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News of the Weird 2/28/13

Guilt That Lingers An Arizona appeals court ruled in February that someone can be guilty of driving under the influence of marijuana even though its psychoactive ingredient has long left his system. Since tests of marijuana measure both active and inactive ingredients, and since the active substance vanishes quickly but the inactive one remains in the body for weeks, a marijuana consumer may test positive even though not the least bit impaired. (In fact, since neighboring Colorado recently legalized some marijuana possession, a Colorado driver motoring through Arizona weeks later could be guilty of DUI for a completely legal, harmless act, as could the 35,000 Arizona medical-marijuana users.) The appeals court majority reasoned that since the legislature did not distinguish the inactive ingredient from the active, neither would the court.

Compelling Explanations Richard Blake took the witness stand in Ottawa, Ontario, in January to deny that it was he who had invaded a home and stabbed two people numerous times. With a straight face, he had an answer for all of the incriminating evidence. He had the perps car because a stranger had just handed him the keys; he didnt recall what the stranger looked like (but guessed that he probably resembled Blake, because for some reason Blake got picked out of the lineup); he donned the strangers bloody knit cap (abandoning his own cap); he handled the strangers knife and bloody glove, and thats why his DNA was on them; he fled at the first sight of police, ramming a cruiser to escape (even though he had done nothing wrong); he fled on foot after the collision and hid in a tree (but only to get away from a swarm of black flies). After deliberating politely for a day, the jury found him guilty.

/ 61-year-old man in southern Sweden beat a DUI charge in February even though his blood-alcohol was five times over the legal limit. The man told the judge he is a hearty drinker and normally starts in even before work every day, with no effect on his performance. According to the Skanskan newspaper, that must have impressed the judge, who was so awed that he tossed out the charge.

Ironies A longtime high school teacher of French and Spanish is suing the Mariemont, Ohio, school district for having pressured her to resign in the face of what she calls her phobia, a fear of kids disorder, which she says should be protected by disability-discrimination law. Maria Waltherr-Willard, 61, had been reassigned to teach some junior high students, but doctors said she suffered hypertension, nightmares, chest pains and vomiting when around the younger-age children.

﹩isa Birons recent biography shows her to be a licensed lawyer in two states, practicing in Manchester, N.H., and also affiliated with a group of volunteer lawyers that advocates religious liberty, the sanctity of life, and marriage and family, and issues warnings about the homosexual agenda. (She recently represented a church in Concord, N.H., and served on the board of directors of a Christian school in Manchester.) In January, Biron was convicted in federal court in Concord on nine counts involving taking her teenage daughter to Canada and creating child pornography.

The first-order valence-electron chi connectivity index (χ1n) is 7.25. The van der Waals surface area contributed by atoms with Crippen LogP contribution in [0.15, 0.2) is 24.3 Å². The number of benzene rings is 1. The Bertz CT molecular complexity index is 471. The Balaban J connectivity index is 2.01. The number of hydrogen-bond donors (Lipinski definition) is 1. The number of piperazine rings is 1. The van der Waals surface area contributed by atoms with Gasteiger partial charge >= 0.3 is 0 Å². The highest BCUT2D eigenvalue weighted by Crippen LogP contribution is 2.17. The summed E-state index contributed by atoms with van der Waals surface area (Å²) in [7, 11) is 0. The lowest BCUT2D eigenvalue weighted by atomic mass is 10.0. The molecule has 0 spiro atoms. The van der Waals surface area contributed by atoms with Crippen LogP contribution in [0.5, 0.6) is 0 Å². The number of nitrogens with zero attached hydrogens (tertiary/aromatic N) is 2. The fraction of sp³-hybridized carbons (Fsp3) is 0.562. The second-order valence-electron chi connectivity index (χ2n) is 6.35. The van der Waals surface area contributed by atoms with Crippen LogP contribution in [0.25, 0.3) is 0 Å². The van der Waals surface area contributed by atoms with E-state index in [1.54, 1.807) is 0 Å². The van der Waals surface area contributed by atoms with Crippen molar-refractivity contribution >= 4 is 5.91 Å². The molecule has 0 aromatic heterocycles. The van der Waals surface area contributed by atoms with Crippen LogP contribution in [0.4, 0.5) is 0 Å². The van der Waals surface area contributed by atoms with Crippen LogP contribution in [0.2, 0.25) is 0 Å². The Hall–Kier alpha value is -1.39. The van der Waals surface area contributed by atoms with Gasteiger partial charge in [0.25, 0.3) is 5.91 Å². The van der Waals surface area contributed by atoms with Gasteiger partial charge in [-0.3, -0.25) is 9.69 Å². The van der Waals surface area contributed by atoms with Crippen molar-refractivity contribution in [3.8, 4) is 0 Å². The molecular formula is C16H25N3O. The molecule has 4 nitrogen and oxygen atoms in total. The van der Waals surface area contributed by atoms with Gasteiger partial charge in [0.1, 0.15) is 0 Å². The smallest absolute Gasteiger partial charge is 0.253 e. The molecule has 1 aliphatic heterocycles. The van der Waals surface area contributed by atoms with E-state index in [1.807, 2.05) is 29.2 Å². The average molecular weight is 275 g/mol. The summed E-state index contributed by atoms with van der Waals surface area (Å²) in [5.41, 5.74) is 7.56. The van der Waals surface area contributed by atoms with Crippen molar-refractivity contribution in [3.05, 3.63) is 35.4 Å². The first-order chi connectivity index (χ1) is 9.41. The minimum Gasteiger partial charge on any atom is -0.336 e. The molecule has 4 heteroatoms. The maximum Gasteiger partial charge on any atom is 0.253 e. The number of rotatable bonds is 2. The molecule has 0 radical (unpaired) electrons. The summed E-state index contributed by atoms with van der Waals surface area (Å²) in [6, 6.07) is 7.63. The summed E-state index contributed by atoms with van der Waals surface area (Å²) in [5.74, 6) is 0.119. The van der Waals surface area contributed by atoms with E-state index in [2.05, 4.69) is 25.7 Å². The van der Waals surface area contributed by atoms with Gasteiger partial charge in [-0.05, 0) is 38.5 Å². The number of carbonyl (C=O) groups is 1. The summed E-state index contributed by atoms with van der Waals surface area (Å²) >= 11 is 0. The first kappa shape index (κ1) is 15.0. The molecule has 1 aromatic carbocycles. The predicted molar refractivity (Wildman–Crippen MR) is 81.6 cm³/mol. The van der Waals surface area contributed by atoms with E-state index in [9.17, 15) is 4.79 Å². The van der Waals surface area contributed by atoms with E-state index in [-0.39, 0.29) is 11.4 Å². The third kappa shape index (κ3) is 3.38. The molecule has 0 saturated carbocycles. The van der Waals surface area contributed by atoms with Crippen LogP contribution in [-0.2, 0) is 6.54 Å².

The Litigious Society In September 2010, a speeding, intoxicated driver ran a stop sign near Dade City, Fla., careened off a highway, and rammed two trees along a private road, instantly killing himself and his passenger. In January, the estate of the passenger filed a lawsuit for wrongful death, charging the residents along the private road with letting the trees grow in a dangerous location where they could be easily hit, especially since the residents had failed to light the area adequately. How its our fault, I have no idea, said one surprised resident, who noted that the entire neighborhood had mourned the strangers at the time of the sad, traumatic collision.

℉eith Brown and four other inmates at Idahos Kuna prison filed a lawsuit in December against eight major beer and liquor manufacturers for having sold them alcohol at an early age without warning of its addictiveness — and are thus responsible for the mens subsequent lives of crime. Brown, 52, said he personally has been locked up a total of 30 years and is now serving time for manslaughter. (The Oglala Sioux tribe has sued beer distributors and the state of Nebraska for enabling easy access to nearby beer even though it was banned on the reservation. The lawsuit was dismissed on jurisdictional issues, but the tribe may refile soon.)

℃ason Starn, formerly a law student at the Laurence Drivon School of Law in Stockton, Calif., filed a lawsuit recently against three Stockton-Modesto-area head shops that had sold him Whip-It nitrous oxide, which led him to overindulge and eventually suffer spinal-cord degeneration. Starns attorney told the Sacramento Bee, At first, he felt a little embarrassed about filing the lawsuit (but managed to overcome the shame in order to warn all the other nitrous-oxide abusers). {in}